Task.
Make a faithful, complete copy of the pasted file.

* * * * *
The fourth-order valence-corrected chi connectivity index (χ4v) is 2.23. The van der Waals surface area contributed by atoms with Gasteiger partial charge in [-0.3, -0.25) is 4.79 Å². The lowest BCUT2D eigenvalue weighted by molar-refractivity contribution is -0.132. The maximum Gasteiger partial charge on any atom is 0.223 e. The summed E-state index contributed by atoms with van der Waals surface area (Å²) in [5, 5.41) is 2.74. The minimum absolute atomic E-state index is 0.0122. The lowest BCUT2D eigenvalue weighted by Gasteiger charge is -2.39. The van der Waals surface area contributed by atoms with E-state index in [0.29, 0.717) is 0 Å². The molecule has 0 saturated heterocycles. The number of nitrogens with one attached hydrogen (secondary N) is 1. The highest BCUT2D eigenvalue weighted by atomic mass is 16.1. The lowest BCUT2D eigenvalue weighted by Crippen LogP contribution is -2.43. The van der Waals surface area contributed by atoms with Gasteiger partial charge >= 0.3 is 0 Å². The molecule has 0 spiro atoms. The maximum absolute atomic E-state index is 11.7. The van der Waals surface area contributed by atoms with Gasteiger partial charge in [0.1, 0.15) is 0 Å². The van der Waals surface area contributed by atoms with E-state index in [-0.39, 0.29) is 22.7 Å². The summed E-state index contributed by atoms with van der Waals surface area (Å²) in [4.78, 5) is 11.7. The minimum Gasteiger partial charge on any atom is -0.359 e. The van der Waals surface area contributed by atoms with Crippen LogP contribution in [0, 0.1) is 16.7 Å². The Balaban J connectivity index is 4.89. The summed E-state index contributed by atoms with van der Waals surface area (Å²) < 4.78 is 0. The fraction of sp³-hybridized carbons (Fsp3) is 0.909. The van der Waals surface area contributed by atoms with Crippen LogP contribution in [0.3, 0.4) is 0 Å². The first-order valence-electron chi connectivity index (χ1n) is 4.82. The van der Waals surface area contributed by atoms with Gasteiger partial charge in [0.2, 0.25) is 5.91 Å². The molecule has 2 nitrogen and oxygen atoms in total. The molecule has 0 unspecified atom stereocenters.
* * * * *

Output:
The fourth-order valence-corrected chi connectivity index (χ4v) is 2.23. The van der Waals surface area contributed by atoms with Gasteiger partial charge in [-0.3, -0.25) is 4.79 Å². The lowest BCUT2D eigenvalue weighted by molar-refractivity contribution is -0.132. The maximum Gasteiger partial charge on any atom is 0.223 e. The summed E-state index contributed by atoms with van der Waals surface area (Å²) in [5, 5.41) is 2.74. The minimum absolute atomic E-state index is 0.0122. The lowest BCUT2D eigenvalue weighted by Gasteiger charge is -2.39. The van der Waals surface area contributed by atoms with E-state index in [0.29, 0.717) is 0 Å². The molecule has 0 saturated heterocycles. The number of nitrogens with one attached hydrogen (secondary N) is 1. The highest BCUT2D eigenvalue weighted by atomic mass is 16.1. The lowest BCUT2D eigenvalue weighted by Crippen LogP contribution is -2.43. The van der Waals surface area contributed by atoms with Gasteiger partial charge >= 0.3 is 0 Å². The molecule has 0 spiro atoms. The maximum absolute atomic E-state index is 11.7. The van der Waals surface area contributed by atoms with Gasteiger partial charge in [0.1, 0.15) is 0 Å². The van der Waals surface area contributed by atoms with E-state index in [-0.39, 0.29) is 22.7 Å². The summed E-state index contributed by atoms with van der Waals surface area (Å²) in [4.78, 5) is 11.7. The minimum Gasteiger partial charge on any atom is -0.359 e. The van der Waals surface area contributed by atoms with Crippen LogP contribution in [0, 0.1) is 16.7 Å². The Balaban J connectivity index is 4.89. The summed E-state index contributed by atoms with van der Waals surface area (Å²) < 4.78 is 0. The fraction of sp³-hybridized carbons (Fsp3) is 0.909. The van der Waals surface area contributed by atoms with Crippen LogP contribution in [0.3, 0.4) is 0 Å². The first-order valence-electron chi connectivity index (χ1n) is 4.82. The van der Waals surface area contributed by atoms with Gasteiger partial charge in [0.2, 0.25) is 5.91 Å². The molecule has 2 nitrogen and oxygen atoms in total. The molecule has 0 unspecified atom stereocenters.